Class A fires involve ordinary combustible materials, such as cloth, wood, paper, rubber, and many plastics. Extinguishers with an A rating are designed to extinguish fires involving these ordinary combustible materials.
What can Class A extinguishers be used on?
Water extinguishers are for Class A fires only – they should not be used on Class B or C fires. The discharge stream could spread the flammable liquid in a Class B fire or could create a shock hazard on a Class C fire.
What are type A fires?
There are four classes of fires: Class A: Ordinary solid combustibles such as paper, wood, cloth and some plastics. Class B: Flammable liquids such as alcohol, ether, oil, gasoline and grease, which are best extinguished by smothering.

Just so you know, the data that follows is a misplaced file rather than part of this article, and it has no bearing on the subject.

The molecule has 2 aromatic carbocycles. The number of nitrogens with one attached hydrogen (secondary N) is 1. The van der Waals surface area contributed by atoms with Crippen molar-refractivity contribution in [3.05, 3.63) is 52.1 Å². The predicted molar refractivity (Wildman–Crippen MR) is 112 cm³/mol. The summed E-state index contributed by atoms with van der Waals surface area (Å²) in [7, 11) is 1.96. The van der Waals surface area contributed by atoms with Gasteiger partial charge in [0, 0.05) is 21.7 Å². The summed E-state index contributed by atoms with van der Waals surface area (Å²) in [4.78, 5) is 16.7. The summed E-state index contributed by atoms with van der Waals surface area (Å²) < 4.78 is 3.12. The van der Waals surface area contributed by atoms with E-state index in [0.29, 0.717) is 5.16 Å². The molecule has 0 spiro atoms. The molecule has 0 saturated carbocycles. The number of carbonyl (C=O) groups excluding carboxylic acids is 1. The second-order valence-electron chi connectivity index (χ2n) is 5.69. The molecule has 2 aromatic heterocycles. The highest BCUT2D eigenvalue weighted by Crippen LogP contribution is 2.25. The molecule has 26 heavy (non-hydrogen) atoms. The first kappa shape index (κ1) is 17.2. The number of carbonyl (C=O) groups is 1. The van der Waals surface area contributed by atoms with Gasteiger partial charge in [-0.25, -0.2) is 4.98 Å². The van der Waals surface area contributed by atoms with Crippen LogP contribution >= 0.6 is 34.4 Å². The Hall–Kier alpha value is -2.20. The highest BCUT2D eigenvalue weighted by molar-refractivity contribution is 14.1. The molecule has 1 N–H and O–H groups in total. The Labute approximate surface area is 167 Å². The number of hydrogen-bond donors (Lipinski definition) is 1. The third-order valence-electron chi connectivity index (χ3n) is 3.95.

What is a Class A fire hazard?
Class A—fires involving ordinary combustibles, such as paper, trash, some plastics, wood and cloth. A rule of thumb is if it leaves an ash behind, it is a Class A fire. Class B—fires involving flammable gases or liquids, such as propane, oil. and gasoline. Class C—fires involving energized electrical components.
What are the 3 methods of extinguishing a fire?
All fires can be extinguished by cooling, smothering, starving or by interrupting the combustion process to extinguish the fire. One of the most common methods of extinguishing a fire is by cooling with water.
What is the best defense against fire?
As always, the best defense against a fire is to be prepared. Take a moment to look at your fire extinguisher.